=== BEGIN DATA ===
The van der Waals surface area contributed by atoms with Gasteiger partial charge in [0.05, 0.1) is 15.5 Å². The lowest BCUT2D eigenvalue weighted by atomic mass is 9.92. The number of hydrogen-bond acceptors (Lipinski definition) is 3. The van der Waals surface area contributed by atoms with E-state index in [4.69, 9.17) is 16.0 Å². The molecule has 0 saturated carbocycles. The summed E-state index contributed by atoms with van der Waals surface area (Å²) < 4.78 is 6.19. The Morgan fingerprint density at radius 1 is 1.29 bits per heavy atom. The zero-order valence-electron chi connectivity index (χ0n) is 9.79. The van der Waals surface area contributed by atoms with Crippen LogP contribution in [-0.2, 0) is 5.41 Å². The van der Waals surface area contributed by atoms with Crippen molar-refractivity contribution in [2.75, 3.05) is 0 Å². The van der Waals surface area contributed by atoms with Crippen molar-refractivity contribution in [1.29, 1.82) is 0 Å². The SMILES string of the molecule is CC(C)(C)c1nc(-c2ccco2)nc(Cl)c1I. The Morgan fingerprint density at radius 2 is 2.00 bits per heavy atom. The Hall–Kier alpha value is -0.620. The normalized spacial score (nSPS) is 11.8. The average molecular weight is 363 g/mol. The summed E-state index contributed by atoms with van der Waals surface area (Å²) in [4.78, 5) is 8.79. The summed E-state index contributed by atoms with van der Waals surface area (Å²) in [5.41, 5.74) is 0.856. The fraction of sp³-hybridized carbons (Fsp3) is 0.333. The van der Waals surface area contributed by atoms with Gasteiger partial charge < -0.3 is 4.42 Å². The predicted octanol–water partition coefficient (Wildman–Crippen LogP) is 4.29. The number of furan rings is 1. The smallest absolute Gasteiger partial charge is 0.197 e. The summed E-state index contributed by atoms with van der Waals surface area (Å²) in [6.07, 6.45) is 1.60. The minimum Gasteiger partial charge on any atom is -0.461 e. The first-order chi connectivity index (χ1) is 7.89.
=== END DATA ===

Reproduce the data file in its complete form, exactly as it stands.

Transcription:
The van der Waals surface area contributed by atoms with Gasteiger partial charge in [0.05, 0.1) is 15.5 Å². The lowest BCUT2D eigenvalue weighted by atomic mass is 9.92. The number of hydrogen-bond acceptors (Lipinski definition) is 3. The van der Waals surface area contributed by atoms with E-state index in [4.69, 9.17) is 16.0 Å². The molecule has 0 saturated carbocycles. The summed E-state index contributed by atoms with van der Waals surface area (Å²) < 4.78 is 6.19. The Morgan fingerprint density at radius 1 is 1.29 bits per heavy atom. The zero-order valence-electron chi connectivity index (χ0n) is 9.79. The van der Waals surface area contributed by atoms with Crippen LogP contribution in [-0.2, 0) is 5.41 Å². The van der Waals surface area contributed by atoms with Crippen molar-refractivity contribution in [2.75, 3.05) is 0 Å². The van der Waals surface area contributed by atoms with Crippen molar-refractivity contribution in [1.29, 1.82) is 0 Å². The SMILES string of the molecule is CC(C)(C)c1nc(-c2ccco2)nc(Cl)c1I. The Morgan fingerprint density at radius 2 is 2.00 bits per heavy atom. The Hall–Kier alpha value is -0.620. The normalized spacial score (nSPS) is 11.8. The average molecular weight is 363 g/mol. The summed E-state index contributed by atoms with van der Waals surface area (Å²) in [4.78, 5) is 8.79. The summed E-state index contributed by atoms with van der Waals surface area (Å²) in [5.41, 5.74) is 0.856. The fraction of sp³-hybridized carbons (Fsp3) is 0.333. The van der Waals surface area contributed by atoms with Gasteiger partial charge < -0.3 is 4.42 Å². The predicted octanol–water partition coefficient (Wildman–Crippen LogP) is 4.29. The number of furan rings is 1. The smallest absolute Gasteiger partial charge is 0.197 e. The summed E-state index contributed by atoms with van der Waals surface area (Å²) in [6.07, 6.45) is 1.60. The minimum Gasteiger partial charge on any atom is -0.461 e. The first-order chi connectivity index (χ1) is 7.89.